One last reflection: It is often repeated that the obedience required of Catholics is not meant to be "blind"; that is, it is not meant to be unthinking. It would be interesting to discuss what people mean exactly by the word "blind", but as far as St. Ignatius is concerned regarding his Jesuits, he does specify that he wishes obedience to be blind:

"The third means to subject the understanding which is even easier and surer, and in use among the holy Fathers, is to presuppose and believe, very much as we are accustomed to do in matters of faith, that what the superior enjoins is the command of God our Lord and His holy will. Then to proceed blindly, without injury of any kind, to the carrying out of the command, with the prompt impulse of the will to obey. So we are to think Abraham did when commanded to sacrifice his son Isaac [Gen. 22:2-3]. Likewise, under the new covenant, some of the holy Fathers to whom Cassian refers, as the Abbot John, who did not question whether what he was commanded was profitable or not, as when with such great labor he watered a dry stick throughout a year. Or whether it was possible or not, when he tried so earnestly at the command of his superior to move a rock which a large number of men would not have been able to move.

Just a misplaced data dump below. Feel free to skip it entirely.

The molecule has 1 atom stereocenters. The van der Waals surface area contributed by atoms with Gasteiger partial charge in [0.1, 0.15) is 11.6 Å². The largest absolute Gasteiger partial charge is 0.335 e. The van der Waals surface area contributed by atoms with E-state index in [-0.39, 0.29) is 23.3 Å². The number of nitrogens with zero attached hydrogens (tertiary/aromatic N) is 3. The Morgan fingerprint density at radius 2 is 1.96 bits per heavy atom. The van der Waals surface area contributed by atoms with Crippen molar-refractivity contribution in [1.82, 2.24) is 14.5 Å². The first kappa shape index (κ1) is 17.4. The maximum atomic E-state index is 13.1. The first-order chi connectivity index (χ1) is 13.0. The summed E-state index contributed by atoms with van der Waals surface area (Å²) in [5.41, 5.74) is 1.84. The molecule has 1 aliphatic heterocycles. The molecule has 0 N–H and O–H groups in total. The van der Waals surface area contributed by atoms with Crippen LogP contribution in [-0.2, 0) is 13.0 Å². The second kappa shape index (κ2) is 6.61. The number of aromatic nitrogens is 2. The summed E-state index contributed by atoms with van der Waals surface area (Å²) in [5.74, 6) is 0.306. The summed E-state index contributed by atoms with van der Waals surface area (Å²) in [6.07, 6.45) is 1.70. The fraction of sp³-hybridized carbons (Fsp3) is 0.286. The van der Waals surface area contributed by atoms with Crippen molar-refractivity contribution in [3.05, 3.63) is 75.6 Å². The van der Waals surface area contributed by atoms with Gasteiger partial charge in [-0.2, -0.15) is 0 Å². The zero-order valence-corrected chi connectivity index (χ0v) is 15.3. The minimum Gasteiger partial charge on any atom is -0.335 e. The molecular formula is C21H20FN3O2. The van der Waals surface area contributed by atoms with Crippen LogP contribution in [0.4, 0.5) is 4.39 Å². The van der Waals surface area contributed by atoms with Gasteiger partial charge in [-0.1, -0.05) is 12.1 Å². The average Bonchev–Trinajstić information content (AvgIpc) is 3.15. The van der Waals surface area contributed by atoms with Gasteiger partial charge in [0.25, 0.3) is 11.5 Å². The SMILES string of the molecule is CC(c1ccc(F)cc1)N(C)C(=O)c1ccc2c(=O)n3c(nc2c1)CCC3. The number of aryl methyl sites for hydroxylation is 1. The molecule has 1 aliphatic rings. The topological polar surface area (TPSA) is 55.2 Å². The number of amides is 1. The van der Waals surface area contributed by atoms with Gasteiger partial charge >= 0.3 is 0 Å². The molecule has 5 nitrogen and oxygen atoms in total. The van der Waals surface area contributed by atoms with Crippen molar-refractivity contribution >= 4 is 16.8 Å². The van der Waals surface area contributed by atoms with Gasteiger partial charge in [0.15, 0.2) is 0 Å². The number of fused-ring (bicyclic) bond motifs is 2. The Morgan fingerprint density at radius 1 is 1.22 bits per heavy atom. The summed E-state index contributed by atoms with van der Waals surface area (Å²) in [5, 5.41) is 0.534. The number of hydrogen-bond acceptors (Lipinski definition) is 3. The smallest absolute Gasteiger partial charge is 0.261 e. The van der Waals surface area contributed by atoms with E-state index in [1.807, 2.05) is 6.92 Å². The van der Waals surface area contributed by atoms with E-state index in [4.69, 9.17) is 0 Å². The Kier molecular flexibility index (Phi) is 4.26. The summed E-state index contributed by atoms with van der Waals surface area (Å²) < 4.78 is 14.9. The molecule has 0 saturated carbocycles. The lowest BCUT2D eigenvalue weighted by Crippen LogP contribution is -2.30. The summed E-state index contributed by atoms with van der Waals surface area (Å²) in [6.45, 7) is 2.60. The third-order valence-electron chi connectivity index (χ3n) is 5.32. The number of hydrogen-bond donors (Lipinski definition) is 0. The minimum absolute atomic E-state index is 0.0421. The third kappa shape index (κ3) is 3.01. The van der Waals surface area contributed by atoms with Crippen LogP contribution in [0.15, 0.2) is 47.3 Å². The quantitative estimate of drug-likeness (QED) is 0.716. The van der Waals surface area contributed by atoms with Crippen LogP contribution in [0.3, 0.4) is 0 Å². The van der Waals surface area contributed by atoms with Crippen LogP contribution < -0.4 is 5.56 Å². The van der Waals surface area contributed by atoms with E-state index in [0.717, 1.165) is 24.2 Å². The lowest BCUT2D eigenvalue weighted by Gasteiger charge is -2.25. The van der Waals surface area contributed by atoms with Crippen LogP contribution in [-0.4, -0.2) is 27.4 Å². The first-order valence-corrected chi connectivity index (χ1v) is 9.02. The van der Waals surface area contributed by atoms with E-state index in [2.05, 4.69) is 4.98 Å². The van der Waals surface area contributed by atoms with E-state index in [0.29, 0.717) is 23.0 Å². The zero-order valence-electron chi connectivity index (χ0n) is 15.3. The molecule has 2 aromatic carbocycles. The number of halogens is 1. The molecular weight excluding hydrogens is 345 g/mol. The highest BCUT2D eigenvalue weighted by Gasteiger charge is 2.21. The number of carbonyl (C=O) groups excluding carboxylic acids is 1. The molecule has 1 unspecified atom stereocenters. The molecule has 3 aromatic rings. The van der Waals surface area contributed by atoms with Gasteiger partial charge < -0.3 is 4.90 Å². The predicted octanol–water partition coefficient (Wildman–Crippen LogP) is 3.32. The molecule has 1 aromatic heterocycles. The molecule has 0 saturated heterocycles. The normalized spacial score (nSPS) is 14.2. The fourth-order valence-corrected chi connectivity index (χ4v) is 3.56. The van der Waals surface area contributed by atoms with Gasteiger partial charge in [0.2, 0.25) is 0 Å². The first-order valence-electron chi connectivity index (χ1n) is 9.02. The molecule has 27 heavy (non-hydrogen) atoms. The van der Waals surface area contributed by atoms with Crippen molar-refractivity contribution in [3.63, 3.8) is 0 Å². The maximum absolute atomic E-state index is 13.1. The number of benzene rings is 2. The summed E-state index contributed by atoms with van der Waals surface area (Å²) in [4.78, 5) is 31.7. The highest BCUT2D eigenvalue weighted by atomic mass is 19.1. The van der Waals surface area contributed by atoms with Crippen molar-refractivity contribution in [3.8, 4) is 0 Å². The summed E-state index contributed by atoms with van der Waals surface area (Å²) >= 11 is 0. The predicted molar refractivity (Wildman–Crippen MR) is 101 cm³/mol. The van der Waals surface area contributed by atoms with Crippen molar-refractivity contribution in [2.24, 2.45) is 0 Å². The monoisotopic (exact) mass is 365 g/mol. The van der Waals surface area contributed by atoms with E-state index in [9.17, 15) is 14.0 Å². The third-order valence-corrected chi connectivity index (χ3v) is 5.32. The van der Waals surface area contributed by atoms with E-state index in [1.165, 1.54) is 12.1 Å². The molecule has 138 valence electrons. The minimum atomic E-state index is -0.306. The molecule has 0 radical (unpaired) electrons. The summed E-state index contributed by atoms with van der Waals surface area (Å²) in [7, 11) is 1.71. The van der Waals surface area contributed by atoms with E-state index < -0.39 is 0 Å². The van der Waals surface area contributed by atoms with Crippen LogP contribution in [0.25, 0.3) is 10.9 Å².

We see that God our Lord sometimes confirmed this kind of obedience with miracles, as when Maurus, Saint Benedict's disciple, going into a lake at the command of his superior, did not sink. Or in the instance of another, who being told to bring back a lioness, took hold of her and brought her to his superior. And you are acquainted with others. What I mean is that this manner of subjecting one's own judgment, without further inquiry, supposing that the command is holy and in conformity with God's will, is in use among the saints and ought to be imitated by anyone who wishes to obey perfectly in all things, where manifestly there appears no sin."

He says elsewhere in the same letter while discussing obedience of understanding that obedience ought to be blind, and that religious obedience itself is overthrown when it is less than blind:

"When one acts in opposition to one's judgment, one cannot obey lovingly and cheerfully as long as such repugnance remains. Promptitude fails, and readiness, which are impossible without agreement of judgment, such as when one doubts whether it is good or not to do what is commanded. That renowned simplicity of blind obedience fails, when we call into question the justice of the command, or even condemn the superior because he bids us to do something that is not pleasing. Humility fails, for although on the one hand we submit, on the other we prefer ourselves to the superior."